Unpublished Disposition, 924 F.2d 1063 (9th Cir. 1990)Annotate this Case
RAY FLADEBOE LINCOLN-MERCURY, INC., Plaintiff-Appellant,v.JAGUAR CARS, INC., Bauer Motors, Inc., Southland MotorsCorporation, Terry York Motor Cars, Ltd., Charles H.Hornburg, Jr. Imported Motors Cars, Lee West Enterprises,Inc., dba Newport Imports, Inc., Rusnak Volkswagen, Inc.,Whittlesey Motors, Inc., and Dave Whittlesey, Defendants-Appellees.
United States Court of Appeals, Ninth Circuit.
Argued and Submitted Dec. 5, 1990.Decided Jan. 28, 1991.
Before JAMES R. BROWNING, PREGERSON and LEAVY, Circuit Judges.
Ray Fladeboe Lincoln-Mercury, Inc., dba Ray Fladeboe British Motor Cars ("Fladeboe"), an Irvine, California auto dealership, appeals from the district court's entry of summary judgment in favor of the defendants on Fladeboe's antitrust action. Fladeboe argues, inter alia, that the district court abused its discretion by effectively precluding Fladeboe from proceeding with discovery on its claim that Jaguar Cars, Inc. ("Jaguar"), the parent company responsible for the wholesale distribution of Jaguar automobiles and automotive parts to franchised dealerships in the United States, had misallocated cars to Fladeboe's area competitors as part of a conspiracy to force Fladeboe out of the market. We conclude that the district court abused its discretion by imposing unreasonable conditions on Fladeboe's need to conduct discovery on the misallocation issue, and reverse and remand.
FACTS AND PROCEEDINGS BELOW
Those facts which are not in dispute may be summarized as follows: Jaguar began restructuring its wholesale operations in 1981 and decided the following year to begin reorganizing its retail operations as well. As a result, Jaguar decided not to renew ten of its seventeen Los Angeles area franchises and to increase the number of cars allotted to the seven surviving dealerships. As part of this restructuring plan, and in the hope of avoiding litigation, Jaguar's United Kingdom parent approved the allocation of some $10 million to be used, inter alia, as settlement payments to the ten dealerships slated for termination.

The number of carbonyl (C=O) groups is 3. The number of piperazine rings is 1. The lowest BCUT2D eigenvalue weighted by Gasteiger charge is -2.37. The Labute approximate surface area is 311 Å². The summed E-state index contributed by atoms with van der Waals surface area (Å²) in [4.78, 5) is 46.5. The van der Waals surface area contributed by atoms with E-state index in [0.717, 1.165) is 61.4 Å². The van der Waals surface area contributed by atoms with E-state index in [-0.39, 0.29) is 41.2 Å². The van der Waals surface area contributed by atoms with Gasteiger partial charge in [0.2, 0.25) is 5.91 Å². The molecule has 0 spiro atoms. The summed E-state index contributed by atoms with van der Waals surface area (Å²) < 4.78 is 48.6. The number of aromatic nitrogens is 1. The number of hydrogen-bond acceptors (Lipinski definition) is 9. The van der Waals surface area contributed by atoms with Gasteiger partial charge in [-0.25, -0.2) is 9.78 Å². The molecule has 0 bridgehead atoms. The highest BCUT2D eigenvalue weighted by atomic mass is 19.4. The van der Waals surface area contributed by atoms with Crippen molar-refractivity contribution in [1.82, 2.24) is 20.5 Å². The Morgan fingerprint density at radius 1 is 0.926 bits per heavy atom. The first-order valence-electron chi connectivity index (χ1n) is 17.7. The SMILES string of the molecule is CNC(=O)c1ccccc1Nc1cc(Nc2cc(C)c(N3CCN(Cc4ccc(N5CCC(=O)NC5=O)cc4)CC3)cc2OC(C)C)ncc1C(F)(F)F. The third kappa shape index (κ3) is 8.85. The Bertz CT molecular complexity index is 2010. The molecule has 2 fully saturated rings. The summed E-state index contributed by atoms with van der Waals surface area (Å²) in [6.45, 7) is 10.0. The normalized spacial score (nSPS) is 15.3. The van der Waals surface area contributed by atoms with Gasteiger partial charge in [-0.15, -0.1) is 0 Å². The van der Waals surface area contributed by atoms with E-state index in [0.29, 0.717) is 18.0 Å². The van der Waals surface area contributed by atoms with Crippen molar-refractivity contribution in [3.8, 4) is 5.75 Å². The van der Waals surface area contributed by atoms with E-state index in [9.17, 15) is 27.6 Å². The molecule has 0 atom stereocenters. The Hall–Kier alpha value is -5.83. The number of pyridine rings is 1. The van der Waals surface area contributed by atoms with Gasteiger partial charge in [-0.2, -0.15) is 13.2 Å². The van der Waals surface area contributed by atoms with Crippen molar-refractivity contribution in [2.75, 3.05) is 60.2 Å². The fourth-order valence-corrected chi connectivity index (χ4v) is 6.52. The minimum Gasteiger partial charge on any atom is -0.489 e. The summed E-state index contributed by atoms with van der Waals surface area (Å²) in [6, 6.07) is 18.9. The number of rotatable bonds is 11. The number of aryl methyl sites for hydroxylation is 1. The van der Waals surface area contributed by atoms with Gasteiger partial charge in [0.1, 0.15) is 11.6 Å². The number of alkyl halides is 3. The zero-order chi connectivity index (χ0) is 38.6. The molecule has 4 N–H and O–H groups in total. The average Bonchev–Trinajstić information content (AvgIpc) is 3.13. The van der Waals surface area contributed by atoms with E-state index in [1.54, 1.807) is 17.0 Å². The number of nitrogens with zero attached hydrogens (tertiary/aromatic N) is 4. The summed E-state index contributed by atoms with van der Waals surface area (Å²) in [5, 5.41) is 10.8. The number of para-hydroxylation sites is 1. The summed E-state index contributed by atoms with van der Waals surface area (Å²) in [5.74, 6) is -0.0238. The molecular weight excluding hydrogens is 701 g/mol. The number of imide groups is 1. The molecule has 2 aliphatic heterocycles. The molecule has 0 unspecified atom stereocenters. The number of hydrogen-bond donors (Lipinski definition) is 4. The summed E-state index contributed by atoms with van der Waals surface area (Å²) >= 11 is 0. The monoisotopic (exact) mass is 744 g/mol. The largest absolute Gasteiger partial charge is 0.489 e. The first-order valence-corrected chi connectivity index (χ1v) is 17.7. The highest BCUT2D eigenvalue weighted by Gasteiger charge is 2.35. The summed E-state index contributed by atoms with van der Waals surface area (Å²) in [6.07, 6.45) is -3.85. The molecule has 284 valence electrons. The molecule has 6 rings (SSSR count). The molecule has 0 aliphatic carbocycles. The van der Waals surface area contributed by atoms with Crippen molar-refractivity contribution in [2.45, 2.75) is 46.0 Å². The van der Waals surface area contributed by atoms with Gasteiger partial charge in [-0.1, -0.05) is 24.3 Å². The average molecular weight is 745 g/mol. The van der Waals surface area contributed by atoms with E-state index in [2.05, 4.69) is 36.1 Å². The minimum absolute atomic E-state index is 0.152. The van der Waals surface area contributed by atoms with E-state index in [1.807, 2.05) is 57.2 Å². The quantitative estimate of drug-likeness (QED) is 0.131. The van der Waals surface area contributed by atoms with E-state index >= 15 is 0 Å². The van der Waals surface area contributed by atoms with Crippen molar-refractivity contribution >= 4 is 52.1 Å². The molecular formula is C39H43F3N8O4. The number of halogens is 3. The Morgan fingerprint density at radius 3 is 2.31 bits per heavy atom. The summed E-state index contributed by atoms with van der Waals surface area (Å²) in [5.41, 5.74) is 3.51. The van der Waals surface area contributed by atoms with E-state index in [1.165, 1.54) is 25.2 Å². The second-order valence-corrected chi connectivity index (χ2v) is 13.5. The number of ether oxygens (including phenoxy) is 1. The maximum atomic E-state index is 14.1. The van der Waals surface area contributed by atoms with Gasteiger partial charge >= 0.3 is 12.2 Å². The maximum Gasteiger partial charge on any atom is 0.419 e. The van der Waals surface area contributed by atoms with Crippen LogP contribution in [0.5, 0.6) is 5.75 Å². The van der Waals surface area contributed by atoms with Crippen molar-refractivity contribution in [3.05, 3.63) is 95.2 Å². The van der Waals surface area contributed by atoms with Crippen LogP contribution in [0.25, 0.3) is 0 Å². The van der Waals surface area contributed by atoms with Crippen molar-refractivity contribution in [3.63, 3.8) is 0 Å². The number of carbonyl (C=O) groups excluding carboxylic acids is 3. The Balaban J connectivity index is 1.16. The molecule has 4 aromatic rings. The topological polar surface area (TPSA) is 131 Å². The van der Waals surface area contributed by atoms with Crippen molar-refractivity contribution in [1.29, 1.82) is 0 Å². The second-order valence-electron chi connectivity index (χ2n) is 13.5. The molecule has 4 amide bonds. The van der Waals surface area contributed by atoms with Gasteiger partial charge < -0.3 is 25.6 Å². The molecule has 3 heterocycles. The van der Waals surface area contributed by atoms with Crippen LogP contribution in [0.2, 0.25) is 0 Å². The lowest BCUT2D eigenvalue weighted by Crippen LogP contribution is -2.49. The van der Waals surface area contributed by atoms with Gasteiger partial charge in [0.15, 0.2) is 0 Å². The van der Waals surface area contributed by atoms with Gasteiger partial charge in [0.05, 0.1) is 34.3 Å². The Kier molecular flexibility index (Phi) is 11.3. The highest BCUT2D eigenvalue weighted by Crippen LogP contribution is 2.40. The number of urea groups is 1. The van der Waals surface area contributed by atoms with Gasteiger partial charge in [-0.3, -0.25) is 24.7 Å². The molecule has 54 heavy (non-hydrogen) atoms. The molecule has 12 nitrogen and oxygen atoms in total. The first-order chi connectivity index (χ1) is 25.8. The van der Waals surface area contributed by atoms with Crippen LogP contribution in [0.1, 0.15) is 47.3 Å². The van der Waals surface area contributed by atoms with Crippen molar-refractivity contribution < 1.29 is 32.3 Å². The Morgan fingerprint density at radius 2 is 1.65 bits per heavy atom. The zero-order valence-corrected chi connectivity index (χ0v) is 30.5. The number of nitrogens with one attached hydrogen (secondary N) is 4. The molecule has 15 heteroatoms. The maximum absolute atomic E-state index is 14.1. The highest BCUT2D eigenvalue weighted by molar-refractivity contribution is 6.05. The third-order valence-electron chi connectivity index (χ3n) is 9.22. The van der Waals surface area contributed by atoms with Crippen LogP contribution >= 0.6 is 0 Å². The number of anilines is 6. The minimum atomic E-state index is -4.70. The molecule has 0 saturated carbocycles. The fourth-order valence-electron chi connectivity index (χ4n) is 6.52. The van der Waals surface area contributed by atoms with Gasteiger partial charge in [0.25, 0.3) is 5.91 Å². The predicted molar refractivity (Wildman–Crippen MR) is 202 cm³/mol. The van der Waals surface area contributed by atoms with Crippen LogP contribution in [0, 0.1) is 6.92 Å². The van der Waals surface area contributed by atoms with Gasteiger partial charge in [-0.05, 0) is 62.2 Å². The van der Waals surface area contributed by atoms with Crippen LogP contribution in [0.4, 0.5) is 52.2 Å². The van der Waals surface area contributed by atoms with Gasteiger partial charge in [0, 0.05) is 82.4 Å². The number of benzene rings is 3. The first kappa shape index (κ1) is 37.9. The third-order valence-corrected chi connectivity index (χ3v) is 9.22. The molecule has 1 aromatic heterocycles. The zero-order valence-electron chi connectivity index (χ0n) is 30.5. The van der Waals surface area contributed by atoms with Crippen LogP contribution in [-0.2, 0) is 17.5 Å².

In May 1984 Jaguar held a special meeting of its National Dealer Advisory Council ("Council") and informed the Council members of the restructuring plan. The following month Fladeboe, along with thirty-four other Jaguar dealerships throughout the country, including nine others in the Los Angeles area, was notified of the proposed nonrenewal of its franchise and offered a settlement. Fladeboe rejected the offer and, in October 1984, filed a formal protest with the California New Motor Vehicles Board, the effect of which was to stay Jaguar's termination of Fladeboe's franchise. As of this date the stay is apparently still in effect, and Fladeboe continues to receive and sell a small number of Jaguar automobiles.
Due to higher than anticipated costs in settling the claims of the nonrenewed dealerships in the Los Angeles area, Jaguar met in September 1985 with representatives of the seven surviving area dealerships and presented them with a proposal for raising additional funds to cover the settlement payments to the terminated dealerships. A temporary $600 per auto surcharge would be imposed on each car delivered to the seven dealerships, and this amount would continue to be taxed as long as needed to meet those higher costs. The seven dealerships accepted the proposal and signed covenants not to sue Jaguar for possible antitrust claims as the result of the surcharge. The $600 increases began appearing on delivery invoices the following month, and continued for a year. Nearly $2 million was raised in this fashion, all of it going to the above described settlement payments.
On June 12, 1987, Fladeboe filed the instant action against Jaguar, the seven surviving area dealerships, and Dave Whittlesey, Fladeboe's Council representative and owner of one of the seven dealerships, alleging that the nine defendants had violated both federal and state antitrust laws by conspiring to eliminate Fladeboe from the local market. Two months later Fladeboe's action was consolidated with the related case of Burbank Renault Center, Inc. v. Bauer Motors, Inc., Nos. 86-5173-AWT, 86-5894-AWT, and 87-382-AWT (C.D. Cal.), which was in turn a consolidation of separately filed actions brought by three of the local terminated Jaguar dealerships against the same defendants. The defendants, the attorneys, and many of the claims involved were the same in all four consolidated cases. Unlike Fladeboe, however, the three Burbank Renault plaintiffs had previously accepted Jaguar's franchise termination settlement offer.